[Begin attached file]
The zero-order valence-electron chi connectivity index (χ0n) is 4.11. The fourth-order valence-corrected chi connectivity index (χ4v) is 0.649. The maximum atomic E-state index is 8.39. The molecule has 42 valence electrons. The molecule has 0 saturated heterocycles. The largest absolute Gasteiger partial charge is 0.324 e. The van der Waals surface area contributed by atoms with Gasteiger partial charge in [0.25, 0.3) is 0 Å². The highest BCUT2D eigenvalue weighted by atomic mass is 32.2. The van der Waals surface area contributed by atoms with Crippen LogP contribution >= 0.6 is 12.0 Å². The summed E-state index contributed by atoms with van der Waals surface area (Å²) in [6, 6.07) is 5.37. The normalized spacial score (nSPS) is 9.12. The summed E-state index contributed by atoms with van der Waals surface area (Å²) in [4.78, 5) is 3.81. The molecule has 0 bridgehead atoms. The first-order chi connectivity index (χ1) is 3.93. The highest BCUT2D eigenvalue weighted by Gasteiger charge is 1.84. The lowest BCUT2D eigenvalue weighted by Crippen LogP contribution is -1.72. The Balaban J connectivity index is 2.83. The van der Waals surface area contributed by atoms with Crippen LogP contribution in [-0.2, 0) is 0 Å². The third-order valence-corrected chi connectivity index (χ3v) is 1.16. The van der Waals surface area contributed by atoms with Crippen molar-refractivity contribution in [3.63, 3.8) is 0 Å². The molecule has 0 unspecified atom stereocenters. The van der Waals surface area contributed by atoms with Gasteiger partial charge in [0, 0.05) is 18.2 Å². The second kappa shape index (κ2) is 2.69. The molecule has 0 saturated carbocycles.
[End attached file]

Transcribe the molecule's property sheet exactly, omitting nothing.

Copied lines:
The zero-order valence-electron chi connectivity index (χ0n) is 4.11. The fourth-order valence-corrected chi connectivity index (χ4v) is 0.649. The maximum atomic E-state index is 8.39. The molecule has 42 valence electrons. The molecule has 0 saturated heterocycles. The largest absolute Gasteiger partial charge is 0.324 e. The van der Waals surface area contributed by atoms with Gasteiger partial charge in [0.25, 0.3) is 0 Å². The highest BCUT2D eigenvalue weighted by atomic mass is 32.2. The van der Waals surface area contributed by atoms with Crippen LogP contribution >= 0.6 is 12.0 Å². The summed E-state index contributed by atoms with van der Waals surface area (Å²) in [6, 6.07) is 5.37. The normalized spacial score (nSPS) is 9.12. The summed E-state index contributed by atoms with van der Waals surface area (Å²) in [4.78, 5) is 3.81. The molecule has 0 bridgehead atoms. The first-order chi connectivity index (χ1) is 3.93. The highest BCUT2D eigenvalue weighted by Gasteiger charge is 1.84. The lowest BCUT2D eigenvalue weighted by Crippen LogP contribution is -1.72. The Balaban J connectivity index is 2.83. The van der Waals surface area contributed by atoms with Crippen LogP contribution in [-0.2, 0) is 0 Å². The third-order valence-corrected chi connectivity index (χ3v) is 1.16. The van der Waals surface area contributed by atoms with Crippen molar-refractivity contribution in [3.63, 3.8) is 0 Å². The molecule has 0 unspecified atom stereocenters. The van der Waals surface area contributed by atoms with Gasteiger partial charge in [0, 0.05) is 18.2 Å². The second kappa shape index (κ2) is 2.69. The molecule has 0 saturated carbocycles.